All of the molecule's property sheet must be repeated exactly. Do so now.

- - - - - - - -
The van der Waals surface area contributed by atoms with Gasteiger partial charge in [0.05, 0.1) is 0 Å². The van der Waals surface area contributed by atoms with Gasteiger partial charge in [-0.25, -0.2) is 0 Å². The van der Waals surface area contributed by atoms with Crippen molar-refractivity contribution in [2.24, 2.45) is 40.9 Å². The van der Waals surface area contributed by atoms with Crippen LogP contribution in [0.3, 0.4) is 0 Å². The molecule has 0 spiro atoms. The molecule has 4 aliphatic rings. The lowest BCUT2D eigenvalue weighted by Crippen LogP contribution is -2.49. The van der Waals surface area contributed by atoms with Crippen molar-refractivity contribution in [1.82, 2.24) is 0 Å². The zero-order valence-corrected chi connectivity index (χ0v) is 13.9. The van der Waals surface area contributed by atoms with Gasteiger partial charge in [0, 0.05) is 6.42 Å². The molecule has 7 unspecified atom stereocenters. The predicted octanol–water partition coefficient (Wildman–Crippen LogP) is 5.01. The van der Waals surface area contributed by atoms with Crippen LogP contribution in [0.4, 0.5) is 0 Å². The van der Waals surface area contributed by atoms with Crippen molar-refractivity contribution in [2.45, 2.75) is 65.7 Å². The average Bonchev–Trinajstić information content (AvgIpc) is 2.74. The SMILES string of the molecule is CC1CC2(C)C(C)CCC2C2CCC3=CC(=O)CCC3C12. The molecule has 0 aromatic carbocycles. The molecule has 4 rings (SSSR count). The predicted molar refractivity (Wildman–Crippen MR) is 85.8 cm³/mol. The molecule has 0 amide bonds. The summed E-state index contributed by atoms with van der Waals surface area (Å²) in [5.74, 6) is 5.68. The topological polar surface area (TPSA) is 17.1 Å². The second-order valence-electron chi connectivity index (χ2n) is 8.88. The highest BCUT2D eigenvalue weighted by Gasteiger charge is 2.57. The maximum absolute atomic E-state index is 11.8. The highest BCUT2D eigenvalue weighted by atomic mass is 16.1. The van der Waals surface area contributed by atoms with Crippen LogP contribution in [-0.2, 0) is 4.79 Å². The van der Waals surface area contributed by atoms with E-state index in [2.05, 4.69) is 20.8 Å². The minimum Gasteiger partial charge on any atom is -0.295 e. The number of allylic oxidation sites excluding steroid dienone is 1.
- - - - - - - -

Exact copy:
The van der Waals surface area contributed by atoms with Gasteiger partial charge in [0.05, 0.1) is 0 Å². The van der Waals surface area contributed by atoms with Gasteiger partial charge in [-0.25, -0.2) is 0 Å². The van der Waals surface area contributed by atoms with Crippen molar-refractivity contribution in [2.24, 2.45) is 40.9 Å². The van der Waals surface area contributed by atoms with Crippen LogP contribution in [0.3, 0.4) is 0 Å². The molecule has 0 spiro atoms. The molecule has 4 aliphatic rings. The lowest BCUT2D eigenvalue weighted by Crippen LogP contribution is -2.49. The van der Waals surface area contributed by atoms with Crippen molar-refractivity contribution in [1.82, 2.24) is 0 Å². The zero-order valence-corrected chi connectivity index (χ0v) is 13.9. The van der Waals surface area contributed by atoms with Gasteiger partial charge in [0, 0.05) is 6.42 Å². The molecule has 7 unspecified atom stereocenters. The predicted octanol–water partition coefficient (Wildman–Crippen LogP) is 5.01. The van der Waals surface area contributed by atoms with Crippen LogP contribution in [0.4, 0.5) is 0 Å². The van der Waals surface area contributed by atoms with Crippen molar-refractivity contribution in [2.45, 2.75) is 65.7 Å². The average Bonchev–Trinajstić information content (AvgIpc) is 2.74. The SMILES string of the molecule is CC1CC2(C)C(C)CCC2C2CCC3=CC(=O)CCC3C12. The molecule has 0 aromatic carbocycles. The molecule has 4 rings (SSSR count). The predicted molar refractivity (Wildman–Crippen MR) is 85.8 cm³/mol. The molecule has 0 amide bonds. The summed E-state index contributed by atoms with van der Waals surface area (Å²) in [5.74, 6) is 5.68. The topological polar surface area (TPSA) is 17.1 Å². The second-order valence-electron chi connectivity index (χ2n) is 8.88. The highest BCUT2D eigenvalue weighted by Gasteiger charge is 2.57. The maximum absolute atomic E-state index is 11.8. The highest BCUT2D eigenvalue weighted by atomic mass is 16.1. The van der Waals surface area contributed by atoms with Crippen LogP contribution in [-0.2, 0) is 4.79 Å². The van der Waals surface area contributed by atoms with E-state index in [2.05, 4.69) is 20.8 Å². The minimum Gasteiger partial charge on any atom is -0.295 e. The number of allylic oxidation sites excluding steroid dienone is 1.